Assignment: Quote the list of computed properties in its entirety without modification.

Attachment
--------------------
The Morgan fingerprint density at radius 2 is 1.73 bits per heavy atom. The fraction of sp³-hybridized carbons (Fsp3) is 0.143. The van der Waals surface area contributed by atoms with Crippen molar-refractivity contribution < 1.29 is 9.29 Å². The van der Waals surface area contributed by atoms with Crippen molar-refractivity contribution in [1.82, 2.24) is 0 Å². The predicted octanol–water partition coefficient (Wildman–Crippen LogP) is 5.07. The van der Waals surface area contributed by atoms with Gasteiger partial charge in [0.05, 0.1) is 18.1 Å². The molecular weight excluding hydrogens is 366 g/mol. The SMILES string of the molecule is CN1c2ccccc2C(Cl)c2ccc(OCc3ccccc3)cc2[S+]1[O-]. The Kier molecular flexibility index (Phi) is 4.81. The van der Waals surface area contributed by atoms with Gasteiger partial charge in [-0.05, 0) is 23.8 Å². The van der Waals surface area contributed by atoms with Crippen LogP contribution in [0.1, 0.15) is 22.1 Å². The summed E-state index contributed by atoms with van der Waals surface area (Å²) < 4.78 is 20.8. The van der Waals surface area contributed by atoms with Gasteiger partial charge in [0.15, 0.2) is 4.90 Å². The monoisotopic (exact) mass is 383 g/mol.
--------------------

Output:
The Morgan fingerprint density at radius 2 is 1.73 bits per heavy atom. The fraction of sp³-hybridized carbons (Fsp3) is 0.143. The van der Waals surface area contributed by atoms with Crippen molar-refractivity contribution < 1.29 is 9.29 Å². The van der Waals surface area contributed by atoms with Crippen molar-refractivity contribution in [1.82, 2.24) is 0 Å². The predicted octanol–water partition coefficient (Wildman–Crippen LogP) is 5.07. The van der Waals surface area contributed by atoms with Gasteiger partial charge in [0.05, 0.1) is 18.1 Å². The molecular weight excluding hydrogens is 366 g/mol. The SMILES string of the molecule is CN1c2ccccc2C(Cl)c2ccc(OCc3ccccc3)cc2[S+]1[O-]. The Kier molecular flexibility index (Phi) is 4.81. The van der Waals surface area contributed by atoms with Gasteiger partial charge in [-0.05, 0) is 23.8 Å². The van der Waals surface area contributed by atoms with Crippen LogP contribution in [0.1, 0.15) is 22.1 Å². The summed E-state index contributed by atoms with van der Waals surface area (Å²) < 4.78 is 20.8. The van der Waals surface area contributed by atoms with Gasteiger partial charge in [0.15, 0.2) is 4.90 Å². The monoisotopic (exact) mass is 383 g/mol.